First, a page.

20th Century Technology Series

The Twentieth Century Technology Series was planned as an opportunity to look back and reflect on the key developments in engineering and technology and their impact on society and the economy. The five speakers were asked to explain the basic principles behind their respective technology and describe how the technology evolved bringing it up to the present day, then speculate on technological prospects after the year 2000.

Victor Suchar, Series Organiser


Douglas King and Roderick McDonald, Buro Happold, on 25 May 1999

Douglas King started by providing some background as to why sustainable (`green') engineering is necessary now.

In the 1980s the Club of Rome report forecast that the world's resources would be used up quite soon unless changes were made in their use. In the UK, each person, including children, `consumes', each year, nearly 6 tonnes of virgin material resources, 120,000 litres of treated water and 3½ tonnes of fossil fuels. Each person also `produces' annually, 11½ tonnes of greenhouse gases, 40 kg of acid-rain creating gases, 2 tonnes of refuse for landfill and 4½ tonnes of waste dumped at sea. There is an imbalance between what we use in manufacturing and what we generate in terms of value-added goods of 10:1.

The construction industry quarries 300 million tonnes of aggregate a year and puts 60 - 70 million tonnes back as landfill, but 1% of all the 360 million tonnes of input materials is wasted before it gets into the construction process.

In a commercial building less than 1% of the treated water is consumed by people — the rest is flushed down the drain from toilets, wash basins and floor washing but still has to be treated by sewage plants.

Global warming is a headline issue nowadays. The measurable parameter is the carbon dioxide content of the atmosphere. 500 parts per million (ppm) is thought to be the critical level above which irreversible ecological damage will occur. At present the level is 370 ppm, up from 250 ppm in 1900: 500 will be reached in 25 - 30 years at the present rate of increase.

Over the period 1974 - 94 there was a marked improvement (7%) in energy efficiency in dwellings thanks to improved boilers and insulation _ but we are buying 30% more electrical fittings and building 25% more houses, with the overall effect of increasing the energy consumption by 15% over that period. Buildings contribute half the carbon dioxide emitted in the UK and a further 10% is due to the manufacture and transport of building materials.

To save energy, `green' buildings install air conditioning and re-circulate much of the air many times. This can cause `Sick Building Syndrome' because the air conditioning system is an ideal breeding ground for bacteria and fungi. Nearly two millennia ago in the Middle East the problems of heating, cooling and ventilating buildings were solved without such artificial processes. We are now applying these techniques again as Roderick Macdonald will now explain.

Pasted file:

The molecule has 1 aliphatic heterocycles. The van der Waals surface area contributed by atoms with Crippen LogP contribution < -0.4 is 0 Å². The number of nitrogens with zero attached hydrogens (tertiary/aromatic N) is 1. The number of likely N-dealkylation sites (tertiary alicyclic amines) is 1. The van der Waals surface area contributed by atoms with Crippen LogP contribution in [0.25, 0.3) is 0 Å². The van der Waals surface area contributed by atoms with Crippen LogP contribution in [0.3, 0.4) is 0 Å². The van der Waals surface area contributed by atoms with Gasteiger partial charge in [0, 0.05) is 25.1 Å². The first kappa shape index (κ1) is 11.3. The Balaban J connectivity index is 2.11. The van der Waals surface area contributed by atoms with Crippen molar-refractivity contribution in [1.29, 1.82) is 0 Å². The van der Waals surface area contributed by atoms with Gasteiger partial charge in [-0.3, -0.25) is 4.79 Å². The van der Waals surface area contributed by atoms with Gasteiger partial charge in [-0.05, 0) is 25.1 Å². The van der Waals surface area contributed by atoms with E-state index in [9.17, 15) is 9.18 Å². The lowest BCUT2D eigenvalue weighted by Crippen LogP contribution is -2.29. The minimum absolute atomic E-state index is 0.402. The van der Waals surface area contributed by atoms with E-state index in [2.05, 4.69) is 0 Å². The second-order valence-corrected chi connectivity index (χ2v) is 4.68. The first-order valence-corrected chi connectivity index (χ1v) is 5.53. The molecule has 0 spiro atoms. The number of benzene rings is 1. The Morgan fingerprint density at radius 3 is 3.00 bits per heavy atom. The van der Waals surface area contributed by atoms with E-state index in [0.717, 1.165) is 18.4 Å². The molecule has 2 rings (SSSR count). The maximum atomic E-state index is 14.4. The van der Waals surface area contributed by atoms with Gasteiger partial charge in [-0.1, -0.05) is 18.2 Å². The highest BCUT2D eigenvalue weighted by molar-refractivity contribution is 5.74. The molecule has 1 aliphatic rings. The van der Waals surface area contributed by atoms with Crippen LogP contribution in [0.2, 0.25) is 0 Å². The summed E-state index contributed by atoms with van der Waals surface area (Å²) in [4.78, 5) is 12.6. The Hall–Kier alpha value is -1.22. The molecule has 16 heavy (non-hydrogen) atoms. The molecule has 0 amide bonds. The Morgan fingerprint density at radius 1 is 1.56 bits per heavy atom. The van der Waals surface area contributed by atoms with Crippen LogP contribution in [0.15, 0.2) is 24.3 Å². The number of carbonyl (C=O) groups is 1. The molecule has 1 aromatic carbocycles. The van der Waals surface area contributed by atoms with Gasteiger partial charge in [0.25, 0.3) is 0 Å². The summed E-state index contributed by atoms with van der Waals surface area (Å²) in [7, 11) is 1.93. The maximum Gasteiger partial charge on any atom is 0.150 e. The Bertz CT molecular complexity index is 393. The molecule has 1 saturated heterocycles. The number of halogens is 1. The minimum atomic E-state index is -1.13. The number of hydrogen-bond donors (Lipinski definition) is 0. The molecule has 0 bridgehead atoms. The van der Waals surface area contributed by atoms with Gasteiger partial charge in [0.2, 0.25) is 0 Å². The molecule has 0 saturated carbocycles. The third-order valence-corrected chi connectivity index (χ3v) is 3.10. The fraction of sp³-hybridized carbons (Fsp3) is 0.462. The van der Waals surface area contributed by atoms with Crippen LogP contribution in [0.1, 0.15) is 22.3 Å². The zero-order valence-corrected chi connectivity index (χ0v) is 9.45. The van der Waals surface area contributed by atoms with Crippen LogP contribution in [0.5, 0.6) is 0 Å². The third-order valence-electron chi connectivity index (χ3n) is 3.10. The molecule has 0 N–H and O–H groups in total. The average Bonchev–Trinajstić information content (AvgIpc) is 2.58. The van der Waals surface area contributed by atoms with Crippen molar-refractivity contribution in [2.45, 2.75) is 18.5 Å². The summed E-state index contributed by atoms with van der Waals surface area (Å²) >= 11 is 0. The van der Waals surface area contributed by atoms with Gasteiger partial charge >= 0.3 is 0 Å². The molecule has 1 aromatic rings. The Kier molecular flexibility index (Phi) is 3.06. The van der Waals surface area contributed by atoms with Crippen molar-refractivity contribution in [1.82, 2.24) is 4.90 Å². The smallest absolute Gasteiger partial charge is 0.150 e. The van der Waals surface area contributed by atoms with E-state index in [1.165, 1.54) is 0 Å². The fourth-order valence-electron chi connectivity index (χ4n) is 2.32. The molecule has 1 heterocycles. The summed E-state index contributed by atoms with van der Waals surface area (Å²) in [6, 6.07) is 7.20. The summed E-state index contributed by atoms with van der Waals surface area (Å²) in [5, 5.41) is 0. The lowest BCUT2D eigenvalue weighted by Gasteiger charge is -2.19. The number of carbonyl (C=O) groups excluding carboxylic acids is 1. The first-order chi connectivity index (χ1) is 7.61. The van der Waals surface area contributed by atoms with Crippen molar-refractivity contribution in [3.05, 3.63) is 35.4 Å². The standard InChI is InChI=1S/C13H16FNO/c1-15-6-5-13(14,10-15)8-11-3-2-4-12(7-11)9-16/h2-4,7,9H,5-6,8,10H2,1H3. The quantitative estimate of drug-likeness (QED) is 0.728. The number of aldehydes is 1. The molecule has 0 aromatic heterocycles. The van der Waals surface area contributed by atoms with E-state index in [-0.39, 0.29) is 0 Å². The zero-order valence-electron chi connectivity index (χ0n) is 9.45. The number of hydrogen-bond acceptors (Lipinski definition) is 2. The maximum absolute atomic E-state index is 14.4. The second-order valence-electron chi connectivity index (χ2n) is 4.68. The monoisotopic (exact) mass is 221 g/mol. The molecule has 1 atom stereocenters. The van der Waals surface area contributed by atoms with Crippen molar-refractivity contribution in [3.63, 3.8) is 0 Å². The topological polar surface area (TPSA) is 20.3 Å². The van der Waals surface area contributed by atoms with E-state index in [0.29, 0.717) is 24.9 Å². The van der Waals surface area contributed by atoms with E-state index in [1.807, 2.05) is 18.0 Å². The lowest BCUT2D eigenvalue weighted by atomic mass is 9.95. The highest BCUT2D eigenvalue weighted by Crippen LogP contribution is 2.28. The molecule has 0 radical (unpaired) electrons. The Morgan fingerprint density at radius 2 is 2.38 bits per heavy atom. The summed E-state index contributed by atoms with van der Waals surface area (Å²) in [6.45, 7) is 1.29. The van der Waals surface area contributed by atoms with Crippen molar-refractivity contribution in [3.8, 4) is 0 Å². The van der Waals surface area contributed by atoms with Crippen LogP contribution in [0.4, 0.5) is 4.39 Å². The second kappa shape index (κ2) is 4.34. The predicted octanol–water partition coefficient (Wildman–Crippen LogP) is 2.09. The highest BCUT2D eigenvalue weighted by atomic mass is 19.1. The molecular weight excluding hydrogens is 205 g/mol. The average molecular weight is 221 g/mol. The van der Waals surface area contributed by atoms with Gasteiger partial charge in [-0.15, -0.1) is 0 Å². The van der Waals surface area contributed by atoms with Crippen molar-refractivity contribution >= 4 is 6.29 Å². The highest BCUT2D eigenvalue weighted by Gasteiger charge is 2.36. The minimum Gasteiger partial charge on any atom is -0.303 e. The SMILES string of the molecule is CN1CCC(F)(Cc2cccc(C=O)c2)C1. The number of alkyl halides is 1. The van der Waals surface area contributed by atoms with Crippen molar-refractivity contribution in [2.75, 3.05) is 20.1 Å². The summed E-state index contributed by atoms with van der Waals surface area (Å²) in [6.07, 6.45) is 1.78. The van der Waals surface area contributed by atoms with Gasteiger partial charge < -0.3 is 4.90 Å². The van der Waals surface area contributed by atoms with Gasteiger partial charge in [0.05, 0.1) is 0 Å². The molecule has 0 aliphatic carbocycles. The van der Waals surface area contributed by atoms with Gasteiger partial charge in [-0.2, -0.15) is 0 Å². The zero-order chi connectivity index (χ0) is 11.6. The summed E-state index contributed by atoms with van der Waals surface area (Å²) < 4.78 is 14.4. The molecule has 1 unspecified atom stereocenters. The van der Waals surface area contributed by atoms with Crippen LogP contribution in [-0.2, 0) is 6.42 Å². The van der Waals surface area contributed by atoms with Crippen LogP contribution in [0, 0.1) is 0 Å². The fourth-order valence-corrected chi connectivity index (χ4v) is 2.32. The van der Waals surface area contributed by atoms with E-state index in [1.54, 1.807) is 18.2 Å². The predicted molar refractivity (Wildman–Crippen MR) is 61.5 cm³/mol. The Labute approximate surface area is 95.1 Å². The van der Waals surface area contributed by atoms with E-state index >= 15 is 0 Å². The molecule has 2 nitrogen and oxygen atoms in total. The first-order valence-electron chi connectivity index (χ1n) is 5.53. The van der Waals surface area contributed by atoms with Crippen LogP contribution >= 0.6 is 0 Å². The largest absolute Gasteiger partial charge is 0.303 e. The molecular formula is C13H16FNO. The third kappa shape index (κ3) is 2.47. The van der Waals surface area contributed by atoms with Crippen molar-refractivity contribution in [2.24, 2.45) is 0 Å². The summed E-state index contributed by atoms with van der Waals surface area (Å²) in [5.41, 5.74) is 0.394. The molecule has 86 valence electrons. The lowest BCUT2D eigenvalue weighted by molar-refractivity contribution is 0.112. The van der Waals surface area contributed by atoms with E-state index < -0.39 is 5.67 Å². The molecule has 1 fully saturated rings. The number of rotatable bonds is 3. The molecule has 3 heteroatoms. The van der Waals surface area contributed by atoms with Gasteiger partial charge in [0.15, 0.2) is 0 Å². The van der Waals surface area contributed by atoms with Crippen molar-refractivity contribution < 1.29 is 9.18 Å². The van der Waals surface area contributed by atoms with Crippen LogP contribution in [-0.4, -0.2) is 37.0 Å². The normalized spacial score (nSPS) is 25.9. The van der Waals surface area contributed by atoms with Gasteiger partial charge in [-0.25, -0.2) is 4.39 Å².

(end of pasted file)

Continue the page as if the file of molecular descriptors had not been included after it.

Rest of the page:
The design of green buildings is a rigorous process. It is not an exercise in style. I intend to illustrate that it is a technological engineering process which can be applied to an enormous variety of building types. The steps taken can be graded. There are those that require a change in lifestyle of the occupants, and there are those which can be achieved by good application of technology. So for example the use of photo-voltaic cells is technological, whereas composting of sewage involves a change of lifestyle. The development of new types of glass is technological, but the way we travel affects our lifestyle. More efficient heating and cooling machinery is technological, acceptance by occupants of wider variation in comfort temperature is a lifestyle matter.

The principle factors in green building design are:

• location

• materials

• form and mass

• solar control

• insulation

• ventilation

• water recycling

• the management of the building

• the control systems

• heating and cooling machinery

• photo-voltaics

• solar heating

• ice storage

• geothermal energy

• wind generation

Location is about travel distance and method of travel. It is about ambient noise, noisy city centres or quiet rural areas, and it is about the reuse of existing building land.

Materials. Doug has indicated that the energy involved in producing the materials of a building is only about 10% of the energy which will be used to run the building during its lifetime. However, the reuse of materials is vital; refurbishing old buildings, reusing aggregates in concrete, reusing steel, aluminium and glass. It is not good enough to say this is a material which is new but can be reused. It is important to be using materials which have been used before.

Form and mass. The orientation of a building, the positioning of the windows, the effect the building has on local wind speeds, the exposure of the mass of the construction internally to take out the peak loads of heating and cooling are all significant.

Solar control, in other words the use passively of natural light, or shading and absorbing solar energy makes the building work for itself.